“Tennessee Gothic” – (Movie Review)

By Andrew Buckner

Rating: ****1/2 out of *****.

Tennessee Gothic (2019), from writer-director Jeff Wedding and based on the short story “American Gothic” (1987) by Ray Russell, is an incredibly successful blend of comedy and horror. Though Wedding’s latest favors the latter, it uses the former to pepper the personality of the sufficiently developed characters and occasionally off-the-wall situations. Regardless, the jokes are never overdone or unnecessary (as is the case of many such genre hybrids). Additionally, these lighter instances are mostly reseved for the second act.

This is an effective move. It is one that helps make every one of the eighty-eight minutes of the undertaking unpredictable and entertaining. In so doing, Wedding crafts a wild ride of beautifully rendered terror and more hit than miss humor. Yet, what is most impressive is that, despite these naturally conflicting elements, the ominous tone is never broken.

Via his deftly structured screenplay, Wedding tells the tale of Sylvia (in a brilliant, commanding portrayal by Jackie Kelly which stands as one of the highlights of the production). After an act of violence, which is caught in the harrowing and well-done opening four minutes of the endeavor, she finds herself under the care of teenage Caleb (William Ryan Watson) and the widower Paw (Victor Hollingsworth). The joy the pair initially find in this new living situation on their farm, which is amplified by the reoccurring presence of Reverend Simms (Wynn Reichert), slowly turns nightmarish. This is in a manner that none of the aforementioned male leads could’ve possibly foreseen.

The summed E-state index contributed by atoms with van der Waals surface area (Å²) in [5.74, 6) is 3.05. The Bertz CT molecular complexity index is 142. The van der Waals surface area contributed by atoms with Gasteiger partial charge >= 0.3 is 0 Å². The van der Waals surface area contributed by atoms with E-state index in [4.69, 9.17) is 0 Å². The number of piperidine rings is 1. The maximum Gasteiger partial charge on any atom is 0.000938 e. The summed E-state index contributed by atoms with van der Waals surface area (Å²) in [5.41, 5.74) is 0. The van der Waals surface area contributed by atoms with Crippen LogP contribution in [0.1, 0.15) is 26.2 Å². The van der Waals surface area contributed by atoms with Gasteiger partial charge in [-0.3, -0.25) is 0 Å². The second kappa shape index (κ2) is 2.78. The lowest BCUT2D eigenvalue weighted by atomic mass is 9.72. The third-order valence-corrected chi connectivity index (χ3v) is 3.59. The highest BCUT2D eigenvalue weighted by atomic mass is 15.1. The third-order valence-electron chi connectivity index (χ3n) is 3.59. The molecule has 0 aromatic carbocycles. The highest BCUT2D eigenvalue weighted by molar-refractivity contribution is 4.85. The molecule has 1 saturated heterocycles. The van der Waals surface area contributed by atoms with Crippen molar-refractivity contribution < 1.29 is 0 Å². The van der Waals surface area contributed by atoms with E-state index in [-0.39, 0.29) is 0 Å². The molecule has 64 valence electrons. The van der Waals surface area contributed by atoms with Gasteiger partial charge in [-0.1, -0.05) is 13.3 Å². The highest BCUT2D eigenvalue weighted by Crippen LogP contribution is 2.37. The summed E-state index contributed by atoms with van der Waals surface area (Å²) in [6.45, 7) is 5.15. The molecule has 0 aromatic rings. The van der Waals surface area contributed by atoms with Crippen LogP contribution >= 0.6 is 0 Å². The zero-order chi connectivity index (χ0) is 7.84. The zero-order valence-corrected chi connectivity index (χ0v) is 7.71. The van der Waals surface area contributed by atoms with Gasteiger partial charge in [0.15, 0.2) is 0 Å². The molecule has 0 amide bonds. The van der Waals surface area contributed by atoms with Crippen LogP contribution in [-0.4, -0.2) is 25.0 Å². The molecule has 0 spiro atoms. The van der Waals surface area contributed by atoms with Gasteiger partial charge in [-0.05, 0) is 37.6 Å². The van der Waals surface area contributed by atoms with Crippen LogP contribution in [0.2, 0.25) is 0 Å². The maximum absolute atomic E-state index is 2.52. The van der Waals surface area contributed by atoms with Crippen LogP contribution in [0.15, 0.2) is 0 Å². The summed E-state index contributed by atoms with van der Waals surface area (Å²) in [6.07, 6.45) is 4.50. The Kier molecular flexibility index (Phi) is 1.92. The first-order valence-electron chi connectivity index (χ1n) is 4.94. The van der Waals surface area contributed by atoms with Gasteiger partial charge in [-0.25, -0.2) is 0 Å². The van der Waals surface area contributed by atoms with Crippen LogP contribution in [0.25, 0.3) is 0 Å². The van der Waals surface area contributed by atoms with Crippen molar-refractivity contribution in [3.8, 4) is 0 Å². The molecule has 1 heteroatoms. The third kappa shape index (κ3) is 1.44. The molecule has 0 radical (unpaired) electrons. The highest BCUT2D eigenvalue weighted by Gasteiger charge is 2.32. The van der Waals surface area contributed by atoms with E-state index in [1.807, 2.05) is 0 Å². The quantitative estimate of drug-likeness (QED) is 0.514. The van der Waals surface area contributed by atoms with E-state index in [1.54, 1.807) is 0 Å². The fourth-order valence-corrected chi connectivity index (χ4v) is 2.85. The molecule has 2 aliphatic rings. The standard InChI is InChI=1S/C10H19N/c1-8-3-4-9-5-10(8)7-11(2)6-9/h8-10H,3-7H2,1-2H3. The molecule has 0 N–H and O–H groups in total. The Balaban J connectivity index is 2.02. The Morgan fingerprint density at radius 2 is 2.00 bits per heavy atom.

One of the smartest and most engaging moves in the picture is how well Wedding keeps a veil of mystery hovering over Sylvia. It is playfully hinted at and clues are teased addictively throughout the endeavor. All of these aforesaid bits are utilized in a fashion that constantly makes Wedding’s exercise evermore gripping. When the answer to such a question is exposed in the fantastic conclusion, it more than satisfies.

What is just is stunning is the gorgeous and colorful cinematography from Eric Stanze. It wonderfully captures the often earthy spirit of the narrative. The same can be said of the mood and atmosphere-appropriate music from Greg Bennett. Moreover, Watson, Hollingsworth and Reichert offer astounding turns. Christine Poythress is just as good in her enactment of Mrs. Simms. Jason Christ is excellent as Ronnie.

Furthermore, Wedding’s editing is strong. The special effects from Katie Groshong is superb. Trevor Williams’ visual effects are equally splendid. The makeup and sound department implement a magnificent contribution to the exercise. Wedding’s guidance of the project is stylish and stunning.

In turn, Wedding delivers an unforgettable modern take on folklore. Its themes branchout from said cultural body in a clever, credible and appealing fashion. Best of all, none of these touches feel as if they are an inorganic aspect of the plot. Such is a testament to both the quality of the storytelling at hand and the account itself. It is also a small part of the reason why Tennessee Gothic is spellbinding from the first frame to the last.

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